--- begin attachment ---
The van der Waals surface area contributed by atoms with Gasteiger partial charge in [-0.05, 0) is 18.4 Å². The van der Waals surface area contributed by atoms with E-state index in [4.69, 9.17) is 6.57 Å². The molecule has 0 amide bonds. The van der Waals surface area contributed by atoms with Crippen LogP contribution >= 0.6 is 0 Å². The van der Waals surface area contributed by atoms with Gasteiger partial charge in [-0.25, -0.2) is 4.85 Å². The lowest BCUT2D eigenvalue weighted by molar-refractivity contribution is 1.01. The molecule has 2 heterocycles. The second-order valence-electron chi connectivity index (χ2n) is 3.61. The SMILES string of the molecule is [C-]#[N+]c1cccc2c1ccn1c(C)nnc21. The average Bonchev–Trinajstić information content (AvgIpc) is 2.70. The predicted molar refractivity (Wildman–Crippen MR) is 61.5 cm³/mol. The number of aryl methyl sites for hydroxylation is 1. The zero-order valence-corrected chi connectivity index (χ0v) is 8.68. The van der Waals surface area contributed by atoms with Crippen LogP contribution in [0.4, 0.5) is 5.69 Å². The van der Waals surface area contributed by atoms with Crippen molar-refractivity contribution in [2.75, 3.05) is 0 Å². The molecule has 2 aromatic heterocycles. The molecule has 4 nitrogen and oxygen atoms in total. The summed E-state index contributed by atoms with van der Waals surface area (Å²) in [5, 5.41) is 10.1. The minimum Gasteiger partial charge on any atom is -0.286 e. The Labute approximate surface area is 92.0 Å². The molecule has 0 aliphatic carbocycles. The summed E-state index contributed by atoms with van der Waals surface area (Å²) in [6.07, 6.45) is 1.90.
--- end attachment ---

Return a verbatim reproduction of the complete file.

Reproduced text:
The van der Waals surface area contributed by atoms with Gasteiger partial charge in [-0.05, 0) is 18.4 Å². The van der Waals surface area contributed by atoms with E-state index in [4.69, 9.17) is 6.57 Å². The molecule has 0 amide bonds. The van der Waals surface area contributed by atoms with Crippen LogP contribution >= 0.6 is 0 Å². The van der Waals surface area contributed by atoms with Gasteiger partial charge in [-0.25, -0.2) is 4.85 Å². The lowest BCUT2D eigenvalue weighted by molar-refractivity contribution is 1.01. The molecule has 2 heterocycles. The second-order valence-electron chi connectivity index (χ2n) is 3.61. The SMILES string of the molecule is [C-]#[N+]c1cccc2c1ccn1c(C)nnc21. The average Bonchev–Trinajstić information content (AvgIpc) is 2.70. The predicted molar refractivity (Wildman–Crippen MR) is 61.5 cm³/mol. The number of aryl methyl sites for hydroxylation is 1. The zero-order valence-corrected chi connectivity index (χ0v) is 8.68. The van der Waals surface area contributed by atoms with Crippen LogP contribution in [0.4, 0.5) is 5.69 Å². The van der Waals surface area contributed by atoms with Crippen molar-refractivity contribution in [2.75, 3.05) is 0 Å². The molecule has 2 aromatic heterocycles. The molecule has 4 nitrogen and oxygen atoms in total. The summed E-state index contributed by atoms with van der Waals surface area (Å²) in [5, 5.41) is 10.1. The minimum Gasteiger partial charge on any atom is -0.286 e. The Labute approximate surface area is 92.0 Å². The molecule has 0 aliphatic carbocycles. The summed E-state index contributed by atoms with van der Waals surface area (Å²) in [6.07, 6.45) is 1.90.